The New Moose Express
Written by Dr Klaus L E Kaiser
For my Dear Readers who may not have heard of the Moose Express, it’s the northern equivalent of the famous Pony Express, a top-speed transcontinental delivery service of news between the continent’s east and west coast communities.
Of course, if you don’t live “in the fast lane” and don’t require immediate information on the latest accident, conflict, disaster, fashion, politics, etc., perhaps you can live just as happily with getting your news by the Pony Express (now well past its “best before” date) or the Moose Express (ME).
To fully understand the benefits of the ME, let me mention some of the unique traits of this giant of the northern landscape.
Moose Biology and Habitat
The moose (please note, the plural is moose as well, NOT meese), is found throughout suitable habitats in the northern hemisphere, on both the North American and Eurasian continents. Their preferred habitat is a mix of forest and open area, with lots of shallow ponds, “swamps” and wetlands.
The moose’s natural splaying of their hooves on soft ground lets them traverse such terrain with ease. They also quite readily swim across expanses of water and, with their long white legs, can walk across deadfall and other obstacles commonly found in the boreal forest environment. In simple words, the moose are well adapted to life in this wet and dry habitat, both in cold winter and hot summer periods.
Of course, it’s not always a “life of riley,” anytime and anywhere, even for moose in a perfect habitat. The northern climes have their own “pests” that can make life miserable, even for moose. Apart from predators like bears, coyotes and wolves, when plentiful, in late spring, or early summer, mosquitoes, black flies, and similar small insects that can drive anyone crazy, also moose. I’ve had my share of such experiences.
However, when the long summer days turn into crisp fall nights, the moose get going. That’s the rutting season and you better hope not to be looked at by a big bull moose as a potential competitor for the favors to be dispensed by that nearby cow moose. When these bulls start rolling their eyes, it’s high time to high-tail it. Though quite cautious and evasive at most times, in the rutting season the bulls act first and ask questions later.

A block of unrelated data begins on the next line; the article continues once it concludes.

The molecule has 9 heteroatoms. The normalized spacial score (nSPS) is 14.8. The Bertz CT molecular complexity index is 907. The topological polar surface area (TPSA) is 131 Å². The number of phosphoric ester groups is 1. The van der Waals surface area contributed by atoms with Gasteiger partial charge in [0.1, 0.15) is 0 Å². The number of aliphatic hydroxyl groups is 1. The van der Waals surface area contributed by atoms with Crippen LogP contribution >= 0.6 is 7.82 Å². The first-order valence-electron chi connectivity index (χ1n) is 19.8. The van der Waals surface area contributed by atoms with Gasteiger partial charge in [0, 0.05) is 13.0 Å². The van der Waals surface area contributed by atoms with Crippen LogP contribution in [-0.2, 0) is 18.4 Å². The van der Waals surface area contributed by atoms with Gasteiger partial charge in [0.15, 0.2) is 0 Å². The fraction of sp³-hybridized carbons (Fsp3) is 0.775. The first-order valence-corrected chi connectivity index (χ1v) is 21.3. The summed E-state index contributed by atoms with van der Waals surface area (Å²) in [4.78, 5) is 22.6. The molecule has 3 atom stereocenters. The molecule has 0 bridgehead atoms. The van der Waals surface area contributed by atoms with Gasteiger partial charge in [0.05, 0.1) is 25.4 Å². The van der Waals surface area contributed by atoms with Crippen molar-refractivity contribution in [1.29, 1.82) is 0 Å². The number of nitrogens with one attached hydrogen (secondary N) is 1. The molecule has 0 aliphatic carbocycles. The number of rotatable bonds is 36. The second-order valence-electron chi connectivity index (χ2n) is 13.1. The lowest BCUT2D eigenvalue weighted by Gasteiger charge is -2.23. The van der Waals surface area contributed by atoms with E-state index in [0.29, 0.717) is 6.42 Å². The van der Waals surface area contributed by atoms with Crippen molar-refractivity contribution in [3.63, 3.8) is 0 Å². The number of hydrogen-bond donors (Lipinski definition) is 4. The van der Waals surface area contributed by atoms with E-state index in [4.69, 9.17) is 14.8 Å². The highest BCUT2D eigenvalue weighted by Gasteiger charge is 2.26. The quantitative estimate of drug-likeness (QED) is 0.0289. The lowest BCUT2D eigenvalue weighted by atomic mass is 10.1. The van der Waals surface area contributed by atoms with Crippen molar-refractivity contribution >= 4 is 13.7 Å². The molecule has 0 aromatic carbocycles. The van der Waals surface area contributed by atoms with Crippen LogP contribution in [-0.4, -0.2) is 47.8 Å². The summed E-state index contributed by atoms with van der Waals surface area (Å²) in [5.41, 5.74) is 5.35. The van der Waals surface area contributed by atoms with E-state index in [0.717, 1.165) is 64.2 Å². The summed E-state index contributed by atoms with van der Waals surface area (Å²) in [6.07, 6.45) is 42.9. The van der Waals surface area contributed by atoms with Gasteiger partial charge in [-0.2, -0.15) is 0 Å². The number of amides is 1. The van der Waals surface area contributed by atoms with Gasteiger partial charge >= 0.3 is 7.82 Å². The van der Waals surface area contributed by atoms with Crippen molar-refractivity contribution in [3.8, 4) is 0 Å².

Moose Domestication Attempts
For many years in the early 20th century, several groups in Russia tried moose domestication, breeding and training moose as pack animals and to draw sleighs across the frozen landscape. It never became a great hit.
A moose pulling a sleigh, Rat Portage, Ontario, H. Wright
The reason for that, I surmise, was more the unique biology of moose and not their resistance to domestication per se. Simply, moose need to browse for several hours every day. And their preferred fodder is small twigs from various deciduous plants. Then they need to rest and “chew the cud” via several stomachs to extract the energy from that woody material. For that reason also, you’ll find little if any fat on a moose, ever.
To my knowledge, no similar attempts were ever taking place on this continent and the Moose Express is just a figment of my imagination. But there is a new kid on the block that I dubbed:
The New Moose Express
Russia has found another way of traversing the vast Siberian landscape, at much higher speeds, namely railway connections that now link western European sea ports with manufacturing places in the Far East, including China. Already in 2005, the then existing rail systems allowed approximately three-week delivery times between the east and west end-points of that route, versus five weeks for the fastest sea routes. Even more speedy movement of goods is anticipated with faster trains on additional high-speed tracks.
It’s a new kind of Moose Express, commonly known as the Trans-Siberian Railway system — definitely much faster than the moose-drawn sleighs.
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